Author: Cole Anderson

Common Sense Institute tracked Colorado’s major economic highlights from 2023 in the following categories: jobs, inflation, labor force, and population. This update reflects the newly released BLS economic revisions published March 11.[i]


Finalized Figures Confirm Poor Private Sector Job Growth

· Despite upward revisions to Colorado’s private sector job growth from 1,100 to 32,000 in 2023, the sector’s growth was still the lowest outside of a recession since 1991.

· The average private sector employment growth from 2010-2022, excluding recession anomalies, was 57,350 jobs.

· Before revisions, Colorado added 24,100 jobs from December of 2022 toDecember of 2023. Newly revised job data now shows that between this same period, Colorado’s job growth was 58,400, an additional 34,300 jobs added due to revisions.

· Of the newly added 34,300 jobs due to revisions, 30,900 were in Colorado’s private sector and 3,400 were in the state’s government sector.

· Sectors that saw a decline in their 2023 employment due to revisions included leisure and hospitality (700 jobs), manufacturing (600), and information (300).

· Colorado’s mining and logging sector added 100 jobs between Dec. of 2022 and Dec. of 2023 from revisions, and the state’s construction sector added another 2,800 jobs to its 2023 total.


By Sector


· The 2023 inflation rate in the Denver Metro Area was 5.21%, a -2.8-percentage point difference from 2022.

· The inflation growth in 2023 was the highest rate of inflation since 1983.

· In October and November of 2023, the average Colorado household spent $1,206 more per month due to high inflation since 2020.

· Bi-monthly inflation was higher at the start of 2023, with the largest increase of 1.34% occurring from February to March.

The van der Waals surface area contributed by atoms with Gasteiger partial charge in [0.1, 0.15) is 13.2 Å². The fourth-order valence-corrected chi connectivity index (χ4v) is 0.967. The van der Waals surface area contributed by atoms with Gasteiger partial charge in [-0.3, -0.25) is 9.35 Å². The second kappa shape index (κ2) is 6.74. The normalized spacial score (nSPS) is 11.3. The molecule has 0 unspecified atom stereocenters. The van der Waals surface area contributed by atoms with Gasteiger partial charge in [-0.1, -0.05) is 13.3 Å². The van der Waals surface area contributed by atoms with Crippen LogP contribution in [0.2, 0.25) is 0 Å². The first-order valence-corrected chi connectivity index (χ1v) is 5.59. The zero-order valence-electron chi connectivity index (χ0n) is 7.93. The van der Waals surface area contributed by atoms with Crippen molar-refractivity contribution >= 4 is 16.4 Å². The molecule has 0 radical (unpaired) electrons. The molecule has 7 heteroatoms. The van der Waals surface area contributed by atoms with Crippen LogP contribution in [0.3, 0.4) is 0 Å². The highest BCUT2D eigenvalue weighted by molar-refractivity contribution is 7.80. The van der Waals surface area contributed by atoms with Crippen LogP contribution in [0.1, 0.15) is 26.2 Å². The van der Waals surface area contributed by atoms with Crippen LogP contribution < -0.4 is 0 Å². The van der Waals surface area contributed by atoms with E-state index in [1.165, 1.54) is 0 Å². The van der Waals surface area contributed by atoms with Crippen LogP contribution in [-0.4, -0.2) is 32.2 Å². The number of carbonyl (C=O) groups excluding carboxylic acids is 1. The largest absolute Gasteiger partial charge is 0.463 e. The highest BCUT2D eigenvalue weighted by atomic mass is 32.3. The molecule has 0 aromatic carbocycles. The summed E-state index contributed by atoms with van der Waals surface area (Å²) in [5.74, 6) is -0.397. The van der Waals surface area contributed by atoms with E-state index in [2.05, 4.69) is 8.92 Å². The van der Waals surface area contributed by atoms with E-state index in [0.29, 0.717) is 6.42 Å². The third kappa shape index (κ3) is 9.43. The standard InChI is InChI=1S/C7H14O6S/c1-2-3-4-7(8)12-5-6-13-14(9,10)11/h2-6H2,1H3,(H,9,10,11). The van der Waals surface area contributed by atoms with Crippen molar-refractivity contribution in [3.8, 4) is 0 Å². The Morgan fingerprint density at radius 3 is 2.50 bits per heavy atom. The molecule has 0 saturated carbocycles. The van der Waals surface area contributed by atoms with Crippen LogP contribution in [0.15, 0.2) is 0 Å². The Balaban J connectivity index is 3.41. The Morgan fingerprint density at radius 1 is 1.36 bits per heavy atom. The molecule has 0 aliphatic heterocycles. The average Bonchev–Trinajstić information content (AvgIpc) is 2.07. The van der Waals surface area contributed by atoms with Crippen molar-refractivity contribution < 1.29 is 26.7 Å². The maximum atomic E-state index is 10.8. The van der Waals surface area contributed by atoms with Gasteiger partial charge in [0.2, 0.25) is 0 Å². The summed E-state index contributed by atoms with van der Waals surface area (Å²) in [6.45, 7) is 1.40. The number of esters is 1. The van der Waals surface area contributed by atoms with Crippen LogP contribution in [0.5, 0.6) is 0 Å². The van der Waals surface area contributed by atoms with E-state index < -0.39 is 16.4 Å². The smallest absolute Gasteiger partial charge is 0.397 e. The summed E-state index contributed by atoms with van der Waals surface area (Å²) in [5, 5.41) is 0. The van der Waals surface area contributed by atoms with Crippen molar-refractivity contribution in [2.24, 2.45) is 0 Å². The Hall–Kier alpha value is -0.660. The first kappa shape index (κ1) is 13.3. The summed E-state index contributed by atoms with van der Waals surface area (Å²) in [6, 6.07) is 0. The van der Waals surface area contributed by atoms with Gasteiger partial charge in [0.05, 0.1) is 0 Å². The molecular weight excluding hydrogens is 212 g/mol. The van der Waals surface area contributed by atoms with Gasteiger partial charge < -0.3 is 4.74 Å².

· From October 2023 – November 2023, the inflation rate decreased by 0.34%, indicating prices actually came down for just the second time since 2020. This was largely driven by the slower rates of growth in prices, like transportation and housing.


Labor Force

·       Colorado’s labor force participation rate was revised downward for 9 of the 12 months in 2023 and revised upward only once.

·       These downward revisions shifted Colorado’s annual LFPR average from 68.5% to 68.4% in 2023.

·       Since 2000, Colorado’s LFPR has fallen from 72.7%, to 68.4%. If the rate had stayed the same, roughly 200,000 more Coloradans would be in the labor force.


·       Colorado’s unemployment rate was revised upward in 9 out of 12 months in 2023.

·       Due to the largely upward revisions of the monthly unemployment rate, Colorado’s annual unemployment rate increased from the previously published 3.0%, to 3.2% for 2023.

·       The annual U.S unemployment rate was 3.6%.



· Colorado’s population grew to 5.8 million people, a 0.5% increase from 2022.

· For the second year in a row, net international migration outpaced domestic migration in 2023

o   The state gained 11,900 people from international migration and 7,200 from domestic migration

[i] January 2024 Supplemental Charts & Tables (govdelivery.com)